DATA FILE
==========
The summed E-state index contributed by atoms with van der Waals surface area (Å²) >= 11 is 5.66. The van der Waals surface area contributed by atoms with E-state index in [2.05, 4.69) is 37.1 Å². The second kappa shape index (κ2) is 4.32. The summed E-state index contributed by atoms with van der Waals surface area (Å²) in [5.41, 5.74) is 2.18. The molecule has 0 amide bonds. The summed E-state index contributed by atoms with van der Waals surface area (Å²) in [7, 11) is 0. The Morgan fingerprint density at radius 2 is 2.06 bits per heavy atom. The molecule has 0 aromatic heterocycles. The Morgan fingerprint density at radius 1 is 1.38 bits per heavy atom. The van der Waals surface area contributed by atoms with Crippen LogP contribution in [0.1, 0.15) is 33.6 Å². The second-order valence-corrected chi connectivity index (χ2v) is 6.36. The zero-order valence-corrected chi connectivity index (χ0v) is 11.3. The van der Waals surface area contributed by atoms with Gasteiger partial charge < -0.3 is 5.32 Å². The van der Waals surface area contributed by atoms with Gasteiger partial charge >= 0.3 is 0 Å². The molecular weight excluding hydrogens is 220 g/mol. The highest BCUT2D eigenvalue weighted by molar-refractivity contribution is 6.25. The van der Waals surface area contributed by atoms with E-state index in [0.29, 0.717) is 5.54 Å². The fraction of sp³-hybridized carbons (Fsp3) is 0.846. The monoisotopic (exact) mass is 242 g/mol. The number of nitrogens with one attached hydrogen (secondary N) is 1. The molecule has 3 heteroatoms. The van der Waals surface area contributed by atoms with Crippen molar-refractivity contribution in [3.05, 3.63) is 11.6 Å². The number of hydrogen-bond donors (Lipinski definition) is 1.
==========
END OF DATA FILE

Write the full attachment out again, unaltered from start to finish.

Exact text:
The summed E-state index contributed by atoms with van der Waals surface area (Å²) >= 11 is 5.66. The van der Waals surface area contributed by atoms with E-state index in [2.05, 4.69) is 37.1 Å². The second kappa shape index (κ2) is 4.32. The summed E-state index contributed by atoms with van der Waals surface area (Å²) in [5.41, 5.74) is 2.18. The molecule has 0 amide bonds. The summed E-state index contributed by atoms with van der Waals surface area (Å²) in [7, 11) is 0. The Morgan fingerprint density at radius 2 is 2.06 bits per heavy atom. The molecule has 0 aromatic heterocycles. The Morgan fingerprint density at radius 1 is 1.38 bits per heavy atom. The van der Waals surface area contributed by atoms with Crippen LogP contribution in [0.1, 0.15) is 33.6 Å². The second-order valence-corrected chi connectivity index (χ2v) is 6.36. The zero-order valence-corrected chi connectivity index (χ0v) is 11.3. The van der Waals surface area contributed by atoms with Gasteiger partial charge < -0.3 is 5.32 Å². The van der Waals surface area contributed by atoms with Gasteiger partial charge >= 0.3 is 0 Å². The molecular weight excluding hydrogens is 220 g/mol. The highest BCUT2D eigenvalue weighted by molar-refractivity contribution is 6.25. The van der Waals surface area contributed by atoms with E-state index in [0.29, 0.717) is 5.54 Å². The fraction of sp³-hybridized carbons (Fsp3) is 0.846. The monoisotopic (exact) mass is 242 g/mol. The number of nitrogens with one attached hydrogen (secondary N) is 1. The molecule has 3 heteroatoms. The van der Waals surface area contributed by atoms with Crippen molar-refractivity contribution in [3.05, 3.63) is 11.6 Å². The number of hydrogen-bond donors (Lipinski definition) is 1.